RAT DISSECTION LAB
CLASS: MAMMALIA “breast”
ORDER: RODENTIA “to gnaw”
There are about 4,440 species in the CLASS MAMMALIA. Mammals live on every continent and in every ocean. 95% of all mammals (including the rat) are placental mammals. The developing embryos grow inside the mother attached to a PLACENTA which provides oxygen and nutrients to the young, which are born alive.
Mammals, like birds, are ENDOTHERMS. They generate heat internally by breaking down food and burning it for energy. An ENDOTHERM can LIVE IN COLD CLIMATES and BE ACTIVE FOR EXTENDED PERIODS OF TIME. Because of its faster metabolism a mammal NEEDS MORE FOOD than the same size reptile.
One of the characteristics of mammals is fur or hair.
Heat is constantly escaping from a mammal’s body through its skin and exhaled air.
Because producing heat requires so much energy, mammals LIMIT THEIR LOSS
OF BODY HEAT to the environment with insulating layers of HAIR/FUR and layers
of FAT. Hair/fur is made from KERATIN (the same PROTEIN that makes reptile
scales, bird feathers, and your hair & fingernails). Fur also provides
CAMOUFLAGE for protection.
Unlike reptiles, the limbs of mammals DO NOT protrude at right angles to their
The TAIL is used for balance and support when sitting up to use the front paws.
Mammals have CLAWS, hooves, or fingernails.
Mammals show CEPHALIZATION (the concentration of their sense organs in the anterior end). Locate the forward facing eyes (for depth perception). Notice there is NO NICTITATING MEMBRANE over the eye as in amphibians, reptiles, and birds.
Another characteristic of mammals is SPECIALIZED
TEETH. All animals have teeth that correspond to
the type of food they eat. The name RODENTIA
comes from the Latin word meaning “to gnaw”.
Rodents such as the rat have 2 pairs of
CONTINUOUSLY GROWING INCISORS
(front teeth) which are kept at the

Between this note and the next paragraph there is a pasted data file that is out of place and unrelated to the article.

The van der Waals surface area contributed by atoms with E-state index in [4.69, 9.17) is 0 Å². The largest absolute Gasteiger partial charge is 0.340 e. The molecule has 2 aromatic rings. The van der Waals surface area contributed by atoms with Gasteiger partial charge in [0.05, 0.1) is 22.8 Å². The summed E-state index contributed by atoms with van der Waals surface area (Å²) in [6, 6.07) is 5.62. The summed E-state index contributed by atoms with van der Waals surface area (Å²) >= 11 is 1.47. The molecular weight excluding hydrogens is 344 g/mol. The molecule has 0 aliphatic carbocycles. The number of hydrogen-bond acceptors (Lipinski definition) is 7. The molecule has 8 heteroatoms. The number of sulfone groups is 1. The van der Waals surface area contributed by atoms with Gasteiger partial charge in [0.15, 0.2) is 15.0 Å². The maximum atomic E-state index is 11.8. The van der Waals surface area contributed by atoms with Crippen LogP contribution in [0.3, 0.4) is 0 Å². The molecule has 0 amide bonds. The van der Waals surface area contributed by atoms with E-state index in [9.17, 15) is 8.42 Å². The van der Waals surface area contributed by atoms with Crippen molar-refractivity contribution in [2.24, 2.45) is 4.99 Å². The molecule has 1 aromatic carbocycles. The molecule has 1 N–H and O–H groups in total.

correct length by constant chewing.
VIBRISSAE (whiskers) are sensory organs which enable rats to feel their way through tight spaces in the dark. The external ear opening is surrounded by a PINNA (a flap of cartilage covered by skin) that can be rotated to direct sound into the ear. The TYMPANIC MEMBRANE is located inside the head and 3 bones (instead of one) now conduct sound waves from eardrum to inner ear. The EXTERNAL NARES (nostrils) are located near the tip of the snout and are used for respiration and odor detection.
Another one of the characteristics of mammals is that
they MAKE MILK to feed their young. Locate the NIPPLES
on the ventral side of your rat. These connect to MAMMARY GLANDS
(modified sweat glands) inside which produce milk. Males also have nipples, but
because they lack the necessary female hormones, their mammary glands do
not produce milk.
Locate the exit openings for the digestive, excretory, and reproductive body
systems. Like humans, male rats have 2 exit openings; females have 3 exit
Egg layers like reptiles and birds have a cloaca and a vent. PLACENTAL
MAMMALS (mammals that don’t lay eggs) have a RECTUM and an ANUS
instead. The digestive system has its own unshared exit opening (ANUS).
In addition, females have a separate Males have a SHARED UROGENITAL OPENING opening for reproduction and excretory that releases both SPERM and URINE. waste (URINE).
WHAT SEX IS IT?
The ideal temperature necessary for sperm production is actually a few degrees cooler than body temperature. So males have their TESTES suspended outside their bodies in a sac (SCROTUM) to keep them cooler. Testes outside the body in a scrotum are called TESTICLES.
Mammals are EUCOELOMATES. The space you see surrounding the internal organs is “true coelom” (body cavity lined on both sides by mesoderm). Mammals have a “new improvement”. . . the
DIAPHRAGM. This sheet of muscle separates the body cavity into two compartments: the THORACIC CAVITY (containing heart and lungs) and ABDOMINAL CAVITY (containing digestive, excretory, and reproductive organs). This muscle contracts to PULL AIR INTO the lungs (NEGATIVE PRESSURE BREATHING) and improve breathing efficiency. The MESENTERY membrane still surrounds and supports the digestive system. The yellowish structures are stored FAT which can be used for energy. DIGESTIVE In all of the animals seen thus far, digestion of food has begun in the stomach. MAMMALS START DIGESTING THEIR FOOD IN THE MOUTH. SPECIALIZED TEETH cut, grind, and shred the food and SALIVARY GLANDS produce digestive enzymes (AMYLASE) which breaks down starch into sugars and begin to chemically digest the food before it reaches the stomach.
Food moves from PHARYNX (back of throat) into the GULLET opening and down the ESOPHAGUS to the STOMACH. Stomach ACID secreted by the walls of the stomach and the stomach muscles work to break down food. The PYLORIC SPHINCTER muscle at the end of the stomach controls the passing of digested food into the SMALL INTESTINE.